Islanding is an electrical system phenomenon in which distributed generators, say Diesel Generators (DGs), continue to power a site or location in the absence of external grid power or grid outage situations.
To understand this, let’s start with a basic grid-connected system. We have electrical power lines coming from the grid, the many devices & systems at the site using the incoming power (collectively termed as load) and an auxiliary power source(s) at the location (like the generally seen diesel generators). These local sources of power come under ‘distributed generators’, which are present for on-site backup power in case of blackouts, grid outages & any other transmission or reception issue with grid lines. They can also be used in ramping the input power up in cases of increased load or grid power insufficient to satisfy the said load. So, whenever there is a grid issue and input power shuts off, the DGs turn ON and ensure that the circuit is complete & producing enough power to meet the site load. This is what islanding means, the continued functioning by creating a ‘micro-grid’ type scenario wherein on-site power generated satisfies on-site load.
At first glance, this condition seems a favourable one with respect to energy self-sufficiency. But when we look from the side of grid stability & reliability, islanding, if not detected at site & corrective measures are taken, can result in a whole range of electrical issues. If DGs continue to run when the grid power is restored, there will be an imbalance between load & generation. Along with this, issues resulting in abnormal frequencies and voltage levels can potentially threaten grid power stability. Hence, from a regulatory standpoint, it is advised that any islanding be detected and DGs immediately disconnect the circuit which is called ‘anti-islanding’.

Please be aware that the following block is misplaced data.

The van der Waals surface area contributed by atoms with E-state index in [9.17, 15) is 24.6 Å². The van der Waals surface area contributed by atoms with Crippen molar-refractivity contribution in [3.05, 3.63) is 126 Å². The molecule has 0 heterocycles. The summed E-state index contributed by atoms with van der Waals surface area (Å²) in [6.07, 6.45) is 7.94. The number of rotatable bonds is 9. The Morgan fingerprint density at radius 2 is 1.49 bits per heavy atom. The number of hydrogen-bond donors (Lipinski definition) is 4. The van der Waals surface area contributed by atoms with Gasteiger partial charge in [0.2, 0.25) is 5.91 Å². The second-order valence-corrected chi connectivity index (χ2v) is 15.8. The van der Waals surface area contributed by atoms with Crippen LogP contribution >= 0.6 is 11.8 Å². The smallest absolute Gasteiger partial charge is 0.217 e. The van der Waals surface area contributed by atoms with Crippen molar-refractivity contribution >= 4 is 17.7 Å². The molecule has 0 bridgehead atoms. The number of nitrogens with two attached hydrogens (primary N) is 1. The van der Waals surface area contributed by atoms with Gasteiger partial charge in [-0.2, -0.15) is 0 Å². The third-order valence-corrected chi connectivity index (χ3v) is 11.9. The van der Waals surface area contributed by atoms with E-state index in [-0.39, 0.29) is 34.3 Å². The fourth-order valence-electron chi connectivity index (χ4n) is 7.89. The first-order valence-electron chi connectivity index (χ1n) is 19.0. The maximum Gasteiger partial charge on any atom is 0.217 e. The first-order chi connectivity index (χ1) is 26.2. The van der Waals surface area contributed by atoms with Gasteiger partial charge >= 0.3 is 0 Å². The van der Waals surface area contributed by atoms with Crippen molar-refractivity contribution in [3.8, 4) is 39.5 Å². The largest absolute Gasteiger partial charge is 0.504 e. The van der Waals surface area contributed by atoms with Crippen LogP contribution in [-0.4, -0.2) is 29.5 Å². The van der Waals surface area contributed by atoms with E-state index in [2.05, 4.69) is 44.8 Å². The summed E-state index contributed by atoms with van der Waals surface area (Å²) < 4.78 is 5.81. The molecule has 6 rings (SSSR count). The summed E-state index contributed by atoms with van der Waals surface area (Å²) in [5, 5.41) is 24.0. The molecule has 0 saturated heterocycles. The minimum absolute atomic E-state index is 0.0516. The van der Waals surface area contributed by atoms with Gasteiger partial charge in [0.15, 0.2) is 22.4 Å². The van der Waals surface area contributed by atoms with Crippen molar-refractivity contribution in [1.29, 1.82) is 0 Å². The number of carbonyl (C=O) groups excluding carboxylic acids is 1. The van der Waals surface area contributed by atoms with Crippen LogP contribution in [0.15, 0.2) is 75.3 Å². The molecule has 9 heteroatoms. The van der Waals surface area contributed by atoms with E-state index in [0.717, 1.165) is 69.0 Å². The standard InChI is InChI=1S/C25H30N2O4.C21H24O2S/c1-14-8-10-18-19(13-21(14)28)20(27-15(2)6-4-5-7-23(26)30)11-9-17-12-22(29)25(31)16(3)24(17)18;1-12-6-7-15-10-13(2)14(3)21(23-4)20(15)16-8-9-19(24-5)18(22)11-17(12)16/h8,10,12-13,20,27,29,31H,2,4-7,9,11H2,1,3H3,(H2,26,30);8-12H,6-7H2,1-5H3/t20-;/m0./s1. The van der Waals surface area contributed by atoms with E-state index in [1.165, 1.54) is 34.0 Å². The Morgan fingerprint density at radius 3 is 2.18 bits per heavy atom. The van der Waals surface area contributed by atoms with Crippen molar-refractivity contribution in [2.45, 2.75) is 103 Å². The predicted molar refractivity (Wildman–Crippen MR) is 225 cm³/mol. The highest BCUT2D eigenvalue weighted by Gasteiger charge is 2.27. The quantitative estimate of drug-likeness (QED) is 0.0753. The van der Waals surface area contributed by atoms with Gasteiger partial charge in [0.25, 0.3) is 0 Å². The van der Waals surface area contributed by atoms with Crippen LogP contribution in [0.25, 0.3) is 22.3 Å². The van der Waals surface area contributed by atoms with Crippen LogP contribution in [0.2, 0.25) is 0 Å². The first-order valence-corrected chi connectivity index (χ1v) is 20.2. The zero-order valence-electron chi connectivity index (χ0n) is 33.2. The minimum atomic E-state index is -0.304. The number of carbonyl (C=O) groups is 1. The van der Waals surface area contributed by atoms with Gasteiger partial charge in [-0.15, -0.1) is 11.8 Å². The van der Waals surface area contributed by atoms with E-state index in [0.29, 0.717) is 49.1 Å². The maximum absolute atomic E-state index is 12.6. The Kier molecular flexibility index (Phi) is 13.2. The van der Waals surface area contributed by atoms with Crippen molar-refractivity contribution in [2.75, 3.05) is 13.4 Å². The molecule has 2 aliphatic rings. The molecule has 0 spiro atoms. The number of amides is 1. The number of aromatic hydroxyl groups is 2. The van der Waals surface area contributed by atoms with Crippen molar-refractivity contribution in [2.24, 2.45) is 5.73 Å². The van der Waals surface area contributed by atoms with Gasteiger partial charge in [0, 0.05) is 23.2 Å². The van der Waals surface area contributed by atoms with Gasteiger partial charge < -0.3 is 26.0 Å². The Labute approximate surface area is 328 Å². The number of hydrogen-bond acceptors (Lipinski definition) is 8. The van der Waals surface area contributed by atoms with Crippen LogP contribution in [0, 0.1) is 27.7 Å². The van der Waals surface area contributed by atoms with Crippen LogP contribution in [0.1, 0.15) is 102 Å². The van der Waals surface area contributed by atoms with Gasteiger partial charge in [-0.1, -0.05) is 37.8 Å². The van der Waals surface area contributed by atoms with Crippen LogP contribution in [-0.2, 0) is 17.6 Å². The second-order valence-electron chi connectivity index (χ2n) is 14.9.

Although anti-islanding is a valid grid-side argument, there is much anticipation if the Indian grid is prepared to accommodate the forecasted boom in distributed energy systems. Energy security & self-sufficiency, even at a local level, has gained much traction, especially with our traditional grid infrastructure stagnating. It is argued that in a nation like ours, with our inadequacies in meeting peak loads & frequent grid outages (especially in the summertime when grid stability & reliability are seriously tested), anti-islanding policy needs a rethink. There is also increasing voice put behind ‘intentional islanding’, especially in the rapidly rising renewable space.
This increasing role of renewables is evident in the many green projects undertaken to create hybrid power systems, even some of them replacing DGs with solar PV, wind and such. Though this serves good for the consumer load, this poses an interesting challenge in making our grid functioning robust enough to accommodate these changes. One major issue is that of the intermittent & unreliable generation from renewables. Solar PV only works when daytime irradiance is good and wind turbines rely on shifty wind patterns whereas DGs are fueled by diesel and can give a stable power supply. So, reliable estimation of renewable power (to ensure grid stability) & storage solutions (to meet load requirement) are needed to effectively transition into intentional islanding.
The author is a Senior Associate, Analytics, Amplus Solar.